Practically every American is familiar with Knott’s Berry Farm products. Knott’s Berry Farm started out at the beginning of the Great Depression in the thirties, when the Knott family started selling their jams and jellies at a roadside stand. They progressed to a small store and coffee shop. Then in 1934 Cordelia Knott expanded the coffee shop to small dining room specializing in fried chicken. On opening day she sold eight dinners priced at sixty-five cents each. By 1941, she was averaging 1,450 dinners per day.
Another Great Depression millionaire was Colonel Sanders of Kentucky Fried Chicken fame. He started selling fried chicken dinners from his gasoline station and by 1937 owned a 142 seat restaurant.
So small businesses can succeed in poor economic times. The secret is to identify a market and then work out a strategy to serve that market. And the small business operation can, as Colonel Sanders and Cordelia Knott did, start by successfully serving a small market and then expand into a larger market.
In any economic downturn, there will still be people with discretionary income. Prospective entrepreneurs need to identify these people, then determine what they need and/or want and work out a way to provide these. Large corporations are not equipped to do this. Imagine Green Giant selling peas at a roadside stand!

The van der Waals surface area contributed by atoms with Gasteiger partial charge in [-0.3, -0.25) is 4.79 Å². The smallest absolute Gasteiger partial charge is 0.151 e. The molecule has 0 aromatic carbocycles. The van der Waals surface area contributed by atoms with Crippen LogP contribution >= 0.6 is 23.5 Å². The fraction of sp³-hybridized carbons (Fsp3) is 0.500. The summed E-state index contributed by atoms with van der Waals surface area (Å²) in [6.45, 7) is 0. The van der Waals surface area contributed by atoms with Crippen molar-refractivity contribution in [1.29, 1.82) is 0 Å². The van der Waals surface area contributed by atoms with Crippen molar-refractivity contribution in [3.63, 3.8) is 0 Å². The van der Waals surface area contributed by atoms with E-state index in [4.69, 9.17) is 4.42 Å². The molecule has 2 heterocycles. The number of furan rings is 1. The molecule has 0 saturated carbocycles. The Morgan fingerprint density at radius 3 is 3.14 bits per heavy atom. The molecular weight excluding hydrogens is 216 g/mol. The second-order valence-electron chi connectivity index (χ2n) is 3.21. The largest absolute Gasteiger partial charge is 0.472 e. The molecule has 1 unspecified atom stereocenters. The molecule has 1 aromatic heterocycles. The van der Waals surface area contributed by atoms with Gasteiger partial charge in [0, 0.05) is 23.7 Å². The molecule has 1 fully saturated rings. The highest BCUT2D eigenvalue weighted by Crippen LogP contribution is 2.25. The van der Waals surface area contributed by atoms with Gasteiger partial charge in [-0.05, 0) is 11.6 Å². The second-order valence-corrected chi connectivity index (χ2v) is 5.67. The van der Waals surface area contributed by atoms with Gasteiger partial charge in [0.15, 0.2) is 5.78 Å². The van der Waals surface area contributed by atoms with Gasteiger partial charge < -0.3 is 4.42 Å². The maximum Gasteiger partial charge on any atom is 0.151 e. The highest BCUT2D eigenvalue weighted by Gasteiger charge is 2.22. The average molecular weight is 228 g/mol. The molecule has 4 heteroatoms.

The benefits of operating a small business during an economic downturn
Small businesses can get by with less operational cost since they can quickly innovate and change. Richard Bach, author of the best seller Johnston Livingston Seagull, aptly described the problem of large corporations when he detailed his first experience as a high paid engineer in the aerospace industry. He needed and asked for money to buy a stapler. Expecting that he would be given $12.00 out of petty cash to do this, he was shocked to find that procuring a stapler required generating enough paperwork and labor to up the cost of the stapler to around $50.00.
And there are businesses in demand that simply aren’t suited to corporate operation. For example, when times are hard crime tends to rise. Those who are affluent need to protect their valuables creating a demand for locksmiths and security system technicians. While locksmithing is a trade that needs to be learned it does not require a long time to do this. This can be an ideal business where Mom mans the order desk while Pop goes out on the calls. And it also has the added advantage that it can’t be outsourced to Mexico or India.
There are many other types of businesses that are ideal for small entrepreneurs. The magic bullet is to identify the needs (markets), decide which of your skills can be adapted to one of these markets and then take the plunge.
Written By: Renee Simao